But it is to the commercial spaces transformed into places of worship that the exhibition then turns: the sacred spaces hidden in view, with their plain facades opening to a panoply of styles from jewel boxes to monotone interiors. Something that, architect Niall McCullough points out, is akin to how Catholic churches used to be hidden too – behind houses. He points to the church in Francis Street, set well back from the road because it used to be behind homes.


Worshipful venues

In this examination of the making and unmaking of worshipful venues in Dublin, the Sacred Space exhibition (funded by the Department of Arts and Heritage, Dublin City Council and Soprema Ireland) displays the city, say the organisers: “As a place of dynamic change, of human ingenuity and of tremendous community spirit.”

In collating the exhibition, photographer Eugene Langan spent months and months getting to know Christian, Muslim, Hindu and Sikh communities – worshipping in the plethora of commercial buildings, including factories, industrial units, an outpatients’ clinic and a suburban cinema – and persuading them to let him photograph their services. Many were welcoming from the start – notably the Hindus and Sikhs: “They immediately said, ‘yeah, come in’.The Sikhs don’t use the word tolerance about other religions, they use ‘acceptance’,” says Langan.

And so he gained access to many a humdrum edifice and “when I walked in they exploded in front of my eyes – ranging from disciplined decor to an explosion of colour”.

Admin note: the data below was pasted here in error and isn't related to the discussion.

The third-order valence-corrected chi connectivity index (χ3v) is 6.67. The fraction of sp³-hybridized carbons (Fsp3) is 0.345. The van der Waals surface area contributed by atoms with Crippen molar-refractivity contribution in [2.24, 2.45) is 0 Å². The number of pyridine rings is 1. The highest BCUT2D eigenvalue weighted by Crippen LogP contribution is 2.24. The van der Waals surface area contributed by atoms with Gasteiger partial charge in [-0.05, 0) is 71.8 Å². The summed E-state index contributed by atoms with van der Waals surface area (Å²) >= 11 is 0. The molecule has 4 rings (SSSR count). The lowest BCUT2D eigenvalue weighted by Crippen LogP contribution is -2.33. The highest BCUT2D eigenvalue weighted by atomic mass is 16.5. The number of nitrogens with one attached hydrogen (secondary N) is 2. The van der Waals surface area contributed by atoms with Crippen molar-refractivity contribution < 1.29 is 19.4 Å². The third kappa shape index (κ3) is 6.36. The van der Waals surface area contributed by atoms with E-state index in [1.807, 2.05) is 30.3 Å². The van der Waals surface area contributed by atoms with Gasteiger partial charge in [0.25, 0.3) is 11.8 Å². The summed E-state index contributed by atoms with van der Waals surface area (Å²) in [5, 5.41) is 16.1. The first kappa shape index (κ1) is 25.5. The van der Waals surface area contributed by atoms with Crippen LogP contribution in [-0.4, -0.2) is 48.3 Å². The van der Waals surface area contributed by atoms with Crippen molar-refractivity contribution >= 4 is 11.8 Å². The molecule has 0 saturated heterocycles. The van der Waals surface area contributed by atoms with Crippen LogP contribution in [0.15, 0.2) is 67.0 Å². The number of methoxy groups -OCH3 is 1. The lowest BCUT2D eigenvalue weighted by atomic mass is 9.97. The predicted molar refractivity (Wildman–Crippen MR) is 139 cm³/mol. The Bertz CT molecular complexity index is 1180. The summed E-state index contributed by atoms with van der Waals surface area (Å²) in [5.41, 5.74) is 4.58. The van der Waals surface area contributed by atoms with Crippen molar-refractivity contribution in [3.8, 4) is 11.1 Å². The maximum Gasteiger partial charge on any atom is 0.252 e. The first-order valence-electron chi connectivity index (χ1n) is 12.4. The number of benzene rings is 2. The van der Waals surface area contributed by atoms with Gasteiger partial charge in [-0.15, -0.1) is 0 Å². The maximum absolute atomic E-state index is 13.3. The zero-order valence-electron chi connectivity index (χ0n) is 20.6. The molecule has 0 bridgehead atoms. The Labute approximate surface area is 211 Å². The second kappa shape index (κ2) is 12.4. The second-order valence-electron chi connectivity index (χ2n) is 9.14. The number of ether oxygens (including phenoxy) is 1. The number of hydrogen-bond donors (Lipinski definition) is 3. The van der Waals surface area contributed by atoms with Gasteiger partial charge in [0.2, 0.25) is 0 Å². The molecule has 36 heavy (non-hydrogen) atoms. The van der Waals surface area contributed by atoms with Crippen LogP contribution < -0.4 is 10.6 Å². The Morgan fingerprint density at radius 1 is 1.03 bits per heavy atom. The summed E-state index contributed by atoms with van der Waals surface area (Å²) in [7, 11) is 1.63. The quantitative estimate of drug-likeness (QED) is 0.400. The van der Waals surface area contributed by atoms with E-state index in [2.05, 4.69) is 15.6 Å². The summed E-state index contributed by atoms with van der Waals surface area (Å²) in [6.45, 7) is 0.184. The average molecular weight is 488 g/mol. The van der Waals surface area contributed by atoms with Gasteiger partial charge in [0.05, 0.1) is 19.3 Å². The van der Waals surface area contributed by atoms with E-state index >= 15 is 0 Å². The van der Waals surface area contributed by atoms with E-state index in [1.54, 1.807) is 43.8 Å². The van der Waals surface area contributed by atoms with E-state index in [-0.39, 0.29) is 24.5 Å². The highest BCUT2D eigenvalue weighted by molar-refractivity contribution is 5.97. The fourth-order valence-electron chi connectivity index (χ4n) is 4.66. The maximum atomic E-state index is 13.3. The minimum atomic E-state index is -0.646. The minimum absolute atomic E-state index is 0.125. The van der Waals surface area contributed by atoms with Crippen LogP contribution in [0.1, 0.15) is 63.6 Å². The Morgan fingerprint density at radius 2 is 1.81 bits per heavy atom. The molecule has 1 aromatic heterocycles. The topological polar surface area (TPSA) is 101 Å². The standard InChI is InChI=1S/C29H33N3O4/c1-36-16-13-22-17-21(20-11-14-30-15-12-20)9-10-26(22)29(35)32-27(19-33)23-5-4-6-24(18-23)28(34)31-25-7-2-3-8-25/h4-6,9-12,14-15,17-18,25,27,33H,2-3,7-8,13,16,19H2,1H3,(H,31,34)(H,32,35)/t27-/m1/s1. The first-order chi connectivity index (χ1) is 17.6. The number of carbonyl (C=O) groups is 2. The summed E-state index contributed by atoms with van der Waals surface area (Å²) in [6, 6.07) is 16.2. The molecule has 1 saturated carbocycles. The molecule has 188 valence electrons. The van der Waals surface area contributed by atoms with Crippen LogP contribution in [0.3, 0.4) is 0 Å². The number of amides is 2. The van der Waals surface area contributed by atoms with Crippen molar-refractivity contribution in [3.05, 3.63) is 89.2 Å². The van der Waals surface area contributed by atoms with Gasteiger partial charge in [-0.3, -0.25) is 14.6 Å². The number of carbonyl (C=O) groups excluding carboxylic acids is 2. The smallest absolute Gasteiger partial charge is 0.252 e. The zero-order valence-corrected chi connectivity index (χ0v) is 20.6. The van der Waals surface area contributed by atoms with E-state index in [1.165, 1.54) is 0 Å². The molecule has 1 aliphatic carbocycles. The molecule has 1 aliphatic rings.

On the exuberant side, were fabricated fantasies draped with purple material, garlands of colourful lights, pink walls and gold and velvet chairs, while others comprised stark, officey spaces with standard plastic chairs. And sometimes the two contrast: high emotion in low-key interiors. While other interiors spoke directly to the worship, such as in the carpet in the mosque at Greenhills Industrial Estate in Tallaght etched with lines facing Mecca.


Natural exuberance

One startling thing was how children’s natural exuberance was accommodated. “Some of the ceremonies were raucous, loud and colourful – in two Christian churches they were rolling around on the floor and staggering, imploring god to come down – while others were as austere as Catholic Mass except for the kids who, as the congregation bowed down, would be screaming in the back of the mosque.”

Many photographs depict this brilliantly, such as one in which men kneel with their heads to the floor while a small girl stands out of the sea of worshippers, gazing confidently at the camera. Children swirling in joy feature in another picture. “It is sadly different to my own experience as a Catholic when you had to sit in silence and if any child made a noise to parents they would get daggers,” smiles Langan.

As well as the buildings, the people too are part of the city’s future, says City Architect Ali Grehan, reminding us that Dublin is a member of the Council of Europe’s “Intercultural Cities” programme. “Today, Ireland is no longer a monochrome country but home to people from 200 nations. Dublin has seen the greatest change . . . diversity is an advantage, inclusion an asset.”

Langan recommends going to see the ceremonies, saying most of the people he contacted are welcoming: “I have been privileged to experience the happenings in these churches, mosques and temples. It was a jaw-dropping experience to see such intense and diverse religious practice taking place all over contemporary Dublin.”

Sacred Space at Darc Space, 26 North Great George’s Street, Dublin 1, runs until May 1